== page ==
Why not take prerequisite courses at a community college and save yourself a significant amount of money? 

You can even apply to a four-year university and then defer for a year while you take basic community college classes. After that year is up, transfer your credits for a major head start!

As we mentioned earlier, the average community college course is almost $900 cheaper than the average college course! 

Let’s say you take 5 or 6 prerequisite courses at a community college before enrolling at a traditional university. You will easily save yourself around $5,000 on the cost of your degree.

Plus, you can also delay the costs of moving to a new place and paying for dormitory housing.

Many community college students take courses while living in their family’s home and working part-time. This is one of the best ways for young adults to achieve financial independence. 

Some community colleges even offer pre-college courses to high school students. This allows high school students from low-income families to jumpstart their college education.

Is There a Future for Tuition-Free College?

The average cost of an American college education is extremely high. That’s why community colleges are so appealing to many students.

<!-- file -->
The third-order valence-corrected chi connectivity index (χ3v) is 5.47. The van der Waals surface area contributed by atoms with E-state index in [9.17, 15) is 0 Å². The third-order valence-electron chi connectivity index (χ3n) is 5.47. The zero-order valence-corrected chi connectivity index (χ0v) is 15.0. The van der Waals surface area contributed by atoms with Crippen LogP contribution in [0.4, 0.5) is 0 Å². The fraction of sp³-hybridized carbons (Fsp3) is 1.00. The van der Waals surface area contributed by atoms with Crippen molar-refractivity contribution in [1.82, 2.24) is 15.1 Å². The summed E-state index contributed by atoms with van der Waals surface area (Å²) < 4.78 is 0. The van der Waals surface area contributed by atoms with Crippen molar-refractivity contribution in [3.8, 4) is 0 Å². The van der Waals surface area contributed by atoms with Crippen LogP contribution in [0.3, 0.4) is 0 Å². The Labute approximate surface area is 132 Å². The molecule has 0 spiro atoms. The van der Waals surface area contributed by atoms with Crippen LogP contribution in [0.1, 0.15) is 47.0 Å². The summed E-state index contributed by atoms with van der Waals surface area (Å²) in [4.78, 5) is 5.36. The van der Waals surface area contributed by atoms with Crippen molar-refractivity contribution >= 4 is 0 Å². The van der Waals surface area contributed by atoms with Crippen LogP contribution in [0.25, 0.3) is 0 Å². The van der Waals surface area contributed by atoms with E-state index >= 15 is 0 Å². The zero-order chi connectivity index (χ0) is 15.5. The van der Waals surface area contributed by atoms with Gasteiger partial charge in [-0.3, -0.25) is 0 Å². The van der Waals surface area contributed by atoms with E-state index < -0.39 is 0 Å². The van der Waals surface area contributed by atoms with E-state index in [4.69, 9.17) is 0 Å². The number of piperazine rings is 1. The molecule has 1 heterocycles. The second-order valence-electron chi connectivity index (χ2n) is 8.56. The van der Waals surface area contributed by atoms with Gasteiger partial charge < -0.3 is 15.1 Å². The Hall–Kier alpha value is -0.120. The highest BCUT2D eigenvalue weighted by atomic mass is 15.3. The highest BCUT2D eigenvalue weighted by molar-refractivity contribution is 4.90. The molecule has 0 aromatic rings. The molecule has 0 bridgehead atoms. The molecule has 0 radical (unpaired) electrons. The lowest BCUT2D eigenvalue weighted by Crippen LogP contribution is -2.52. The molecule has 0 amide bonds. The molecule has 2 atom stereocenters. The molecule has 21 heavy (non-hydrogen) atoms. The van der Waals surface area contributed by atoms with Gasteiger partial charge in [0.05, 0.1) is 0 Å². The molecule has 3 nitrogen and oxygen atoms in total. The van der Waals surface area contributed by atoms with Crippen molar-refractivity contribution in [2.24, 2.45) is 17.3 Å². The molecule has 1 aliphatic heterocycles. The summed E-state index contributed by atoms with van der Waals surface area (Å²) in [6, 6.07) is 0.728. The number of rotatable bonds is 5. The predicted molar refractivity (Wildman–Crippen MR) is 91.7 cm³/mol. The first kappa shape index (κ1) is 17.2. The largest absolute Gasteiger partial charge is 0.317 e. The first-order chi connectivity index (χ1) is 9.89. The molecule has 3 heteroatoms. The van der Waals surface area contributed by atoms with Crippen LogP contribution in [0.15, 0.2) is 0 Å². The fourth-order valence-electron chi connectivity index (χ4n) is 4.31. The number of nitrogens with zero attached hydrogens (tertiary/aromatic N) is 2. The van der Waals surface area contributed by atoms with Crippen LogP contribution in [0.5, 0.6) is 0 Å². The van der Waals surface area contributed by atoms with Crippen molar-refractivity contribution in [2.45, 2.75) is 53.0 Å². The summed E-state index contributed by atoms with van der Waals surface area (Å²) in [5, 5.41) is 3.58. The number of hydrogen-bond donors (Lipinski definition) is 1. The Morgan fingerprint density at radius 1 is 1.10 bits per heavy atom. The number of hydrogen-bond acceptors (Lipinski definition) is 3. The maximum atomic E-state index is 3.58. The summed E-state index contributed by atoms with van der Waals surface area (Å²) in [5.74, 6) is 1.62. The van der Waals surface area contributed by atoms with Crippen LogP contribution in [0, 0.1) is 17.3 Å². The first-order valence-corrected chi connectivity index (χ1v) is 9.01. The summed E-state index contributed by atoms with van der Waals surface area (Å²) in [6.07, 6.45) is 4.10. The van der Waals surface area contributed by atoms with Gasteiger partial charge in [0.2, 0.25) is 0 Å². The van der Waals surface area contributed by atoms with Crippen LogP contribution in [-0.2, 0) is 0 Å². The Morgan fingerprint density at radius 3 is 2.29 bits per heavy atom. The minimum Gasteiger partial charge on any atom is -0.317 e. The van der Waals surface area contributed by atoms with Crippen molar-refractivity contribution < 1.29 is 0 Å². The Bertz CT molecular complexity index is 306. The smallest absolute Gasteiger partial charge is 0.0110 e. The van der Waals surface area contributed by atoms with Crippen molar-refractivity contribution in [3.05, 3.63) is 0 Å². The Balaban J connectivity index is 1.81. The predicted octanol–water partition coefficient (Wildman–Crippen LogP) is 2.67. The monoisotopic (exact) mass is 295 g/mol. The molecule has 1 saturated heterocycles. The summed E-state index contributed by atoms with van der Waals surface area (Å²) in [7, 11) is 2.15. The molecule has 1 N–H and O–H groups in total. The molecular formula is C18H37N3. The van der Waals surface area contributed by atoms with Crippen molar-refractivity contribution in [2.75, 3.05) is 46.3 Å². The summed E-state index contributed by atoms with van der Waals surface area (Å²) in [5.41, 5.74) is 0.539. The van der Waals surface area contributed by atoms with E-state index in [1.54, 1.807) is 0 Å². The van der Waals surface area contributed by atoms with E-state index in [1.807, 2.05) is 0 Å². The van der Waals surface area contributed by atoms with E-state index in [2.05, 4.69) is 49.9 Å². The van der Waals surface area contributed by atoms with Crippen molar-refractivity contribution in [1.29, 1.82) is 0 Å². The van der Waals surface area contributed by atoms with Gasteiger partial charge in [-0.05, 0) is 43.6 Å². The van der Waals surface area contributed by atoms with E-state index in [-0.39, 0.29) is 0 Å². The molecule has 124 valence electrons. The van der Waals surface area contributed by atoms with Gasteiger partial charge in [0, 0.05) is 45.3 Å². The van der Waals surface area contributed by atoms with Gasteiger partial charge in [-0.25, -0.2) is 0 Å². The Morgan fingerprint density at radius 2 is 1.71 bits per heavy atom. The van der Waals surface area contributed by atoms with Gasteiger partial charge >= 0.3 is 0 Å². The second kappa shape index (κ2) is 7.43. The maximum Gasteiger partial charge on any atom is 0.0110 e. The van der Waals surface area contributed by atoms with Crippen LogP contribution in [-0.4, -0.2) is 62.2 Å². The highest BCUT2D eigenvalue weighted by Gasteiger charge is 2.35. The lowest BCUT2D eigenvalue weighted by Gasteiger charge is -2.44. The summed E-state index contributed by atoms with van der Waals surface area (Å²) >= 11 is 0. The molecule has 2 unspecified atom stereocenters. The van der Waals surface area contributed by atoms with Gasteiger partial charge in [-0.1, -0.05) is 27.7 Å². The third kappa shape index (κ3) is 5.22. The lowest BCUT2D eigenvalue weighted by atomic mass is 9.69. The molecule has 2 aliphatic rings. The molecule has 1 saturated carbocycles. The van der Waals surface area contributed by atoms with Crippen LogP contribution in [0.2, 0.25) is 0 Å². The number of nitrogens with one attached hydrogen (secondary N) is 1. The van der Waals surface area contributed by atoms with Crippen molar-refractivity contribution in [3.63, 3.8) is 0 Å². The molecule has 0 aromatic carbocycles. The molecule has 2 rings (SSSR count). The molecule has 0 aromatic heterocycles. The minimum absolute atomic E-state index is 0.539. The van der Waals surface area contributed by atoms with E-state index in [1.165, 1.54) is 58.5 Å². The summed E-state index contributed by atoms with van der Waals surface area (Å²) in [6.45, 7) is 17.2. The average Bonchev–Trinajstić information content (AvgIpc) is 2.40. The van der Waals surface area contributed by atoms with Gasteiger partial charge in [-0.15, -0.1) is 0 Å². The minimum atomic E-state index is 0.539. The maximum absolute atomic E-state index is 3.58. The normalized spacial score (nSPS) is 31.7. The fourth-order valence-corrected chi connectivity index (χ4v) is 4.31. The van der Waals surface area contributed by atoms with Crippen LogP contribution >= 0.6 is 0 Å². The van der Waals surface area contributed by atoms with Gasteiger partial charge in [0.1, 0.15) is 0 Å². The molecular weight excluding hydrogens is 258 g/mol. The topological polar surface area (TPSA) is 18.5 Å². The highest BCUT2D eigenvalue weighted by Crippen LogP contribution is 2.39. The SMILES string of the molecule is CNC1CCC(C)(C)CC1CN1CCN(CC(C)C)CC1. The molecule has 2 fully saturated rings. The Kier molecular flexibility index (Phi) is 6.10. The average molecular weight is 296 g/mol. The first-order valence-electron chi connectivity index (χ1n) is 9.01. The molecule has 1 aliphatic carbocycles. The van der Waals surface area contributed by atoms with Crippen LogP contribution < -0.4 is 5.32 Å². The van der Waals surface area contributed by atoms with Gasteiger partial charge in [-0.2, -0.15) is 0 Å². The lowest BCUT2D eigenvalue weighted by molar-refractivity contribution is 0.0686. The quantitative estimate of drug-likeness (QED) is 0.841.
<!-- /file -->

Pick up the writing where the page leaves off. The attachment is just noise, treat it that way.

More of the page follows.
Recently, the Democratic party has started to make campaign promises about lowering the cost of college; or making it free.

However, the most recent White House reports say that the Biden administration has dropped its promise to make community college free. 

Young Americans all across the political spectrum are crying out for affordable education and student loan debt relief. However, neither of these things have yet been successfully implemented on a mass scale. 

There may still be hope for tuition-free college of all types, at least across American public universities. 

However, this process will likely take a while. For today’s college students, community college remains the best way to make sure education is flexible and affordable. 

Get Your Education on Your Terms

Now that you know all about the cost of community college, you can find the perfect program for you. Find out if your state offers free community college and, if not, look into Pell Grants and other scholarship opportunities. 

If you need help finding financial aid, your local community college may have an advisor who can sit down with you one-on-one and help you research. 

Community colleges are there to help students from all walks of life succeed. Don’t be afraid to ask for the resources you need!